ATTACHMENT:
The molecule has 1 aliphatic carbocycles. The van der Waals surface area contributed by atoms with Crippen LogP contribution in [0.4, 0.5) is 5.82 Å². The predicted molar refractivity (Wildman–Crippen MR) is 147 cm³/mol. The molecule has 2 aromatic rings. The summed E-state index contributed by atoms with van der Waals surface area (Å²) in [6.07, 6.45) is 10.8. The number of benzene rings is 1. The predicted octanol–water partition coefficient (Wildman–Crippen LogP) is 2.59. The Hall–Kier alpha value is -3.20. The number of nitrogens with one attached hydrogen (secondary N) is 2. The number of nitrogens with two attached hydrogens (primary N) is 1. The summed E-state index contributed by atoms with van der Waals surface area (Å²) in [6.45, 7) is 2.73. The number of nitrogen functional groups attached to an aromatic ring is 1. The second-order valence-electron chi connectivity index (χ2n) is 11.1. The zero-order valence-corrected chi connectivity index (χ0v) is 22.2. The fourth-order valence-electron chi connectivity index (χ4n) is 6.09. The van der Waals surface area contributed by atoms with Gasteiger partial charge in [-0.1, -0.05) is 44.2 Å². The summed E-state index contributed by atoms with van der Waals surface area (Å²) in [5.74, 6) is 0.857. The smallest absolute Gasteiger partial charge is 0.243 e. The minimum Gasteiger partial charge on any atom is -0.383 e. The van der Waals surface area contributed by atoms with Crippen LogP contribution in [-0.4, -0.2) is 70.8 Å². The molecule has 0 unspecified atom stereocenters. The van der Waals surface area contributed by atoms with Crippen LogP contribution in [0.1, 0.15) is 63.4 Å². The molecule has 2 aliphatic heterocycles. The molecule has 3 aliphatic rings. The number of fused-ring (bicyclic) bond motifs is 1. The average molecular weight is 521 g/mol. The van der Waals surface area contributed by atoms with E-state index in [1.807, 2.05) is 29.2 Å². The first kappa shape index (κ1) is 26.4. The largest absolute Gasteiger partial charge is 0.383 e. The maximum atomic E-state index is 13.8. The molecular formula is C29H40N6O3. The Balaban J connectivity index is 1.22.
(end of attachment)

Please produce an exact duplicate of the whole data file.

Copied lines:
The molecule has 1 aliphatic carbocycles. The van der Waals surface area contributed by atoms with Crippen LogP contribution in [0.4, 0.5) is 5.82 Å². The predicted molar refractivity (Wildman–Crippen MR) is 147 cm³/mol. The molecule has 2 aromatic rings. The summed E-state index contributed by atoms with van der Waals surface area (Å²) in [6.07, 6.45) is 10.8. The number of benzene rings is 1. The predicted octanol–water partition coefficient (Wildman–Crippen LogP) is 2.59. The Hall–Kier alpha value is -3.20. The number of nitrogens with one attached hydrogen (secondary N) is 2. The number of nitrogens with two attached hydrogens (primary N) is 1. The summed E-state index contributed by atoms with van der Waals surface area (Å²) in [6.45, 7) is 2.73. The number of nitrogen functional groups attached to an aromatic ring is 1. The second-order valence-electron chi connectivity index (χ2n) is 11.1. The zero-order valence-corrected chi connectivity index (χ0v) is 22.2. The fourth-order valence-electron chi connectivity index (χ4n) is 6.09. The van der Waals surface area contributed by atoms with Gasteiger partial charge in [-0.1, -0.05) is 44.2 Å². The summed E-state index contributed by atoms with van der Waals surface area (Å²) in [5.74, 6) is 0.857. The smallest absolute Gasteiger partial charge is 0.243 e. The minimum Gasteiger partial charge on any atom is -0.383 e. The van der Waals surface area contributed by atoms with Crippen LogP contribution in [-0.4, -0.2) is 70.8 Å². The molecule has 0 unspecified atom stereocenters. The van der Waals surface area contributed by atoms with Crippen LogP contribution in [0.1, 0.15) is 63.4 Å². The molecule has 2 aliphatic heterocycles. The molecule has 3 aliphatic rings. The number of fused-ring (bicyclic) bond motifs is 1. The average molecular weight is 521 g/mol. The van der Waals surface area contributed by atoms with E-state index in [1.807, 2.05) is 29.2 Å². The first kappa shape index (κ1) is 26.4. The largest absolute Gasteiger partial charge is 0.383 e. The maximum atomic E-state index is 13.8. The molecular formula is C29H40N6O3. The Balaban J connectivity index is 1.22.